Geologic Processes Geological processes have helped to create many iconic features on Earth.
In fact, you might like this term better, because the dating method relies on the known decay rate of radioactive isotopes.
Regardless of which name you prefer, the discovery was a true breakthrough that provided a tool to predict the geological history of the Earth and even the age of the Earth itself.
Inside this nucleus, we see the protons and neutrons.
This parent nucleus is feeling somewhat unstable because it is too big or simply has too many protons, and it wants to get to a more stable state, so it's going to take two protons and two neutrons and kick them out of the nucleus as we see here.
So that neutron basically emits an electron (the beta particle) and this essentially turns it into a proton.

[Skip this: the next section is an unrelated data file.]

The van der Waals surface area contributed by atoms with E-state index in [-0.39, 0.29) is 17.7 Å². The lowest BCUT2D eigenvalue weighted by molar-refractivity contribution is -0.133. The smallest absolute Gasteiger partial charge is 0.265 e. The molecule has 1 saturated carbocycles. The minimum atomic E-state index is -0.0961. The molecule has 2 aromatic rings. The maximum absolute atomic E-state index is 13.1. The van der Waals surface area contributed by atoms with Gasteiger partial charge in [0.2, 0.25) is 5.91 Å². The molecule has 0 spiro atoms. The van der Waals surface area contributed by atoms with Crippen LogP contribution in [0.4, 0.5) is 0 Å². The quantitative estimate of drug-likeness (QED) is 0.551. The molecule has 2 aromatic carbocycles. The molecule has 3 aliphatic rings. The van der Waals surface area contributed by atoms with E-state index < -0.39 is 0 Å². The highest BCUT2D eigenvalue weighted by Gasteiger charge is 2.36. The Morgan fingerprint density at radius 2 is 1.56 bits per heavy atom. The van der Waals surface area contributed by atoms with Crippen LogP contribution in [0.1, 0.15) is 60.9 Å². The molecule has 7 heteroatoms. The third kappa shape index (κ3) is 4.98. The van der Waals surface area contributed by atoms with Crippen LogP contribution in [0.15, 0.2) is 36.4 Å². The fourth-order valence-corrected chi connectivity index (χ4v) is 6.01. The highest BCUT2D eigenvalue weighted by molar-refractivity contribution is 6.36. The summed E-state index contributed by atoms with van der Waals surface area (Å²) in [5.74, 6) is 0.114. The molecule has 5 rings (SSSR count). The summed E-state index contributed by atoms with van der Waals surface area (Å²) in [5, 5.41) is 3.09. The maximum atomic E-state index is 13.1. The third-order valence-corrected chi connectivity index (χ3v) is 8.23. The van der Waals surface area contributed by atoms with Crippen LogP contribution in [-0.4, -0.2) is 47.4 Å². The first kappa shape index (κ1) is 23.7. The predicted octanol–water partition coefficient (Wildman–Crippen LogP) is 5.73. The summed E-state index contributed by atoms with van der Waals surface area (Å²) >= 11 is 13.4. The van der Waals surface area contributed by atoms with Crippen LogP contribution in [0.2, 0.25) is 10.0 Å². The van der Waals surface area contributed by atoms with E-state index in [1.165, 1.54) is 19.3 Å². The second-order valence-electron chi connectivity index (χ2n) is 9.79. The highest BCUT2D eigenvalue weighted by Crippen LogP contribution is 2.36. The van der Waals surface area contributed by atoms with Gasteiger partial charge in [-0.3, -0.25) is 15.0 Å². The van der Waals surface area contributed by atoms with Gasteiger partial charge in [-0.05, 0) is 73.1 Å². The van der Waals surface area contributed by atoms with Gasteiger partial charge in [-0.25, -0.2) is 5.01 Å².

There is another type of decay that we want to learn about, but unlike alpha and beta decay, this type of decay does not release a particle.
We know that elements can exist as isotopes, which means that their atomic nuclei contain the same number of protons but different numbers of neutrons.
Specially defined isotopes, called nuclides, can be unstable and therefore undergo radioactive decay.
Because these rates do not change and because the radiation that rocks give off can be measured, it became possible to calculate the time the rock was formed or, in other words, the rock's birth date - give or take a few thousand years or so.